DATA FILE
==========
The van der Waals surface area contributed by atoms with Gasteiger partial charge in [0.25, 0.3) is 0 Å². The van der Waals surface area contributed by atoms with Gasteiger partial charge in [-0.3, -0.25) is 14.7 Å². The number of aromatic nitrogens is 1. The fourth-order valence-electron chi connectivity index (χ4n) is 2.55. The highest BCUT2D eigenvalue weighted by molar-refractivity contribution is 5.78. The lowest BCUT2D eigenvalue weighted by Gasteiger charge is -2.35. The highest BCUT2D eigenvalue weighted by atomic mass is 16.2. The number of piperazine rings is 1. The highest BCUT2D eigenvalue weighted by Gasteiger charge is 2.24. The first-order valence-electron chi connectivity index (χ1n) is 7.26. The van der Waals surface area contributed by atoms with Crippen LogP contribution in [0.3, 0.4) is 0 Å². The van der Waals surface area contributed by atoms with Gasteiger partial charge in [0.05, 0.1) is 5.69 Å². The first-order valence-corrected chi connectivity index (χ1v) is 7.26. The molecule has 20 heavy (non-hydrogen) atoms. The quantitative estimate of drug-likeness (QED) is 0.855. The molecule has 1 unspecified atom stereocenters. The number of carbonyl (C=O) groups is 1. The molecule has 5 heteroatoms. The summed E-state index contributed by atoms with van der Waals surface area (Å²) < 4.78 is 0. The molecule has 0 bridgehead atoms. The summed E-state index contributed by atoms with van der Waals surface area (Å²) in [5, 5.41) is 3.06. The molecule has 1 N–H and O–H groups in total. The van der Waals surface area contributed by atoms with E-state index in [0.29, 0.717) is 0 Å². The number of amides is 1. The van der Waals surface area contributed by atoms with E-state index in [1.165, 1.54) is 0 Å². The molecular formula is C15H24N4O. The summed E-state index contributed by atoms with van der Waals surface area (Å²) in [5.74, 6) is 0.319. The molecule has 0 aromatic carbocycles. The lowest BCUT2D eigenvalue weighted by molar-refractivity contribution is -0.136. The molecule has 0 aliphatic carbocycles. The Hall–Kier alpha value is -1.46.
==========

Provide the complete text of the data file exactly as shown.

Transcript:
The van der Waals surface area contributed by atoms with Gasteiger partial charge in [0.25, 0.3) is 0 Å². The van der Waals surface area contributed by atoms with Gasteiger partial charge in [-0.3, -0.25) is 14.7 Å². The number of aromatic nitrogens is 1. The fourth-order valence-electron chi connectivity index (χ4n) is 2.55. The highest BCUT2D eigenvalue weighted by molar-refractivity contribution is 5.78. The lowest BCUT2D eigenvalue weighted by Gasteiger charge is -2.35. The highest BCUT2D eigenvalue weighted by atomic mass is 16.2. The number of piperazine rings is 1. The highest BCUT2D eigenvalue weighted by Gasteiger charge is 2.24. The first-order valence-electron chi connectivity index (χ1n) is 7.26. The van der Waals surface area contributed by atoms with Crippen LogP contribution in [0.3, 0.4) is 0 Å². The van der Waals surface area contributed by atoms with Gasteiger partial charge in [0.05, 0.1) is 5.69 Å². The first-order valence-corrected chi connectivity index (χ1v) is 7.26. The molecule has 20 heavy (non-hydrogen) atoms. The quantitative estimate of drug-likeness (QED) is 0.855. The molecule has 1 unspecified atom stereocenters. The number of carbonyl (C=O) groups is 1. The molecule has 5 heteroatoms. The summed E-state index contributed by atoms with van der Waals surface area (Å²) < 4.78 is 0. The molecule has 0 bridgehead atoms. The summed E-state index contributed by atoms with van der Waals surface area (Å²) in [5, 5.41) is 3.06. The molecule has 1 N–H and O–H groups in total. The van der Waals surface area contributed by atoms with E-state index in [0.29, 0.717) is 0 Å². The number of amides is 1. The van der Waals surface area contributed by atoms with E-state index in [1.165, 1.54) is 0 Å². The molecular formula is C15H24N4O. The summed E-state index contributed by atoms with van der Waals surface area (Å²) in [5.74, 6) is 0.319. The molecule has 0 aromatic carbocycles. The lowest BCUT2D eigenvalue weighted by molar-refractivity contribution is -0.136. The molecule has 0 aliphatic carbocycles. The Hall–Kier alpha value is -1.46.